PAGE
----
Daylight savings time, or setting the clocks back an hour in the fall or forward an hour in the spring, has its pros and cons.
In the fall, the promise of an extra hour of sleep can be glorious. The earlier sunset — sometimes before you even get home from work — can be depressing.
Sometimes fall and winter bring more than increased hours of darkness. People with seasonal affective disorder (SAD), which peaks in the fall and winter months, experience symptoms of depression, anxiety and other struggles connected with a possible imbalance of melatonin and serotonin — two chemicals that regulate a person's sleep cycle, energy level and mood.
As for the fall time change — who’s looked forward to the extra hour of sleep only to wake up automatically at your usual time and not spend the extra hour resting?
The spring time change is often viewed as a more difficult adjustment, but a lot of people wake up early and have trouble going to sleep for about a week after the fall time change.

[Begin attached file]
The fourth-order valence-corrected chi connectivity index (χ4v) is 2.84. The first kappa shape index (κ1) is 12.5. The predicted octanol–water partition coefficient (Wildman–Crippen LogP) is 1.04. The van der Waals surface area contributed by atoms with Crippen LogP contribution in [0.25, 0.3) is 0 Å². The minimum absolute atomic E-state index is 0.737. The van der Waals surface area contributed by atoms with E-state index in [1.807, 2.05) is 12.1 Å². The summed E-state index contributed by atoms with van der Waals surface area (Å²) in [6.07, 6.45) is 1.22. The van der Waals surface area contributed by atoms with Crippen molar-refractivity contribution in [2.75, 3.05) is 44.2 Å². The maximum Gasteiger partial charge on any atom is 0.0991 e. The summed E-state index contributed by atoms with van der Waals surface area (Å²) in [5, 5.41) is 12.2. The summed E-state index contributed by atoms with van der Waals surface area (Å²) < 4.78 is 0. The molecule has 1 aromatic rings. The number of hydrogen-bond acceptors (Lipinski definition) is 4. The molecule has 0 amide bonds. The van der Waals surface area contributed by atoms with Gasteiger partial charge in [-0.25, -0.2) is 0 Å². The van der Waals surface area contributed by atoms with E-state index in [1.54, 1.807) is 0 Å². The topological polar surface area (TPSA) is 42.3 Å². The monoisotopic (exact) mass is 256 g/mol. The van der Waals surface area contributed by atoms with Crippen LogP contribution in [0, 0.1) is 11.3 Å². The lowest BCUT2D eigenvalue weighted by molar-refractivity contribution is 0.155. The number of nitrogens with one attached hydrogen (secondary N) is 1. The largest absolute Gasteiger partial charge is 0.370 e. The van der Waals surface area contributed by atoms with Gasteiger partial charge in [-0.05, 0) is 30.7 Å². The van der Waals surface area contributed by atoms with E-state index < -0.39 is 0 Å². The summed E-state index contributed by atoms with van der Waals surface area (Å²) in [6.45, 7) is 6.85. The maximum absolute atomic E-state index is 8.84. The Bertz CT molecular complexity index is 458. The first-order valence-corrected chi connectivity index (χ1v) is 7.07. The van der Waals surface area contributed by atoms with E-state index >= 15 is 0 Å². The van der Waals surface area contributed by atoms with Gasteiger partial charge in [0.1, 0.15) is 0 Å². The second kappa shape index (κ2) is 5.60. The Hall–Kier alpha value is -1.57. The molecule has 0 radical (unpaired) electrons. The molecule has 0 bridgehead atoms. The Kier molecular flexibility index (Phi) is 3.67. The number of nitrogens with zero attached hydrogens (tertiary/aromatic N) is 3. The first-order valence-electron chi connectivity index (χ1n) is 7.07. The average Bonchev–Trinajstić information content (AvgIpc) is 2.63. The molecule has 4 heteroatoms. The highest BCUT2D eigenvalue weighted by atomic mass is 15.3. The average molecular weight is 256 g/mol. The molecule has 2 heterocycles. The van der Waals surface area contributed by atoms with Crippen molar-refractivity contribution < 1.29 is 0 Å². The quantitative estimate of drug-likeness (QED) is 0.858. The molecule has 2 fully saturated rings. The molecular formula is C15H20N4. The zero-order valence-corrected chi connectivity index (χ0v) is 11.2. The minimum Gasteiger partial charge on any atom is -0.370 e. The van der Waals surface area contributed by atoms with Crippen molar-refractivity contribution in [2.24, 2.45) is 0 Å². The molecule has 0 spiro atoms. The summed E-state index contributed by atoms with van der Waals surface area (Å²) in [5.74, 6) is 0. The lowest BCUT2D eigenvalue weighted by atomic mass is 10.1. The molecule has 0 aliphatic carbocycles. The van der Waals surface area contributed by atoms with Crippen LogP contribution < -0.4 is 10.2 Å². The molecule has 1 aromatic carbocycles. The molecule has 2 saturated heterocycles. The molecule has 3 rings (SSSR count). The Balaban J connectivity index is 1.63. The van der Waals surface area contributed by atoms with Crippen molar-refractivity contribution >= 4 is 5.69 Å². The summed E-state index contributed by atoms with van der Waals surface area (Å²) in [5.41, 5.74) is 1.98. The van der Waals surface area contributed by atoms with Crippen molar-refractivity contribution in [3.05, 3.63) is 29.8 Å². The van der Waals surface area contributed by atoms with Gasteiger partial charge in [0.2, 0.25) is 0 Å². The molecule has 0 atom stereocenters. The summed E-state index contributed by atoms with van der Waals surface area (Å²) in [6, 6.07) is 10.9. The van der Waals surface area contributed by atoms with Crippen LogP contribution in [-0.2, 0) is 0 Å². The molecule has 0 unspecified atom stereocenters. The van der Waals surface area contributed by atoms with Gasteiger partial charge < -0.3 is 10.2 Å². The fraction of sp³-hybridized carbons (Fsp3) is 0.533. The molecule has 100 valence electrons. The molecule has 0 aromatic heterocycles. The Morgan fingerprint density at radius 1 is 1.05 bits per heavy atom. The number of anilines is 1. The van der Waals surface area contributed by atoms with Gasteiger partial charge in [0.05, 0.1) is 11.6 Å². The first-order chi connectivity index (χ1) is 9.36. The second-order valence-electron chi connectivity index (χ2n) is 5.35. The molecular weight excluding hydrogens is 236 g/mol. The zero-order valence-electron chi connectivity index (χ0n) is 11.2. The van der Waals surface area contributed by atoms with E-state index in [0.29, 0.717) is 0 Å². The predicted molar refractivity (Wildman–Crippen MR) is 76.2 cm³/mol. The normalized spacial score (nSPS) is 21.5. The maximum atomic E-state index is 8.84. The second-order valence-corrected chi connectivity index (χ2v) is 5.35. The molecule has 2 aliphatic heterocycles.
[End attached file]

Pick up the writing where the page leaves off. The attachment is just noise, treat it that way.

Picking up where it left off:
Is skimping on the recommended amount of sleep for adults each night (7-9 hours) even a big deal? Well, these are some of the things that can happen when you don’t get enough sleep:
If sleep is a nightly struggle, try these tips to improve your sleep:
If changes to your routine or environment don’t help, or if you feel unusually tired during the day, see a doctor. Most sleep disorders can be treated effectively.
At Edward-Elmhurst Health’s sleep centers, we’re here to help you enjoy peaceful, uninterrupted sleep. Learn how we can help.
Do you think you may have a sleep disorder? Take our free, online SleepAware assessment to assess your risk.
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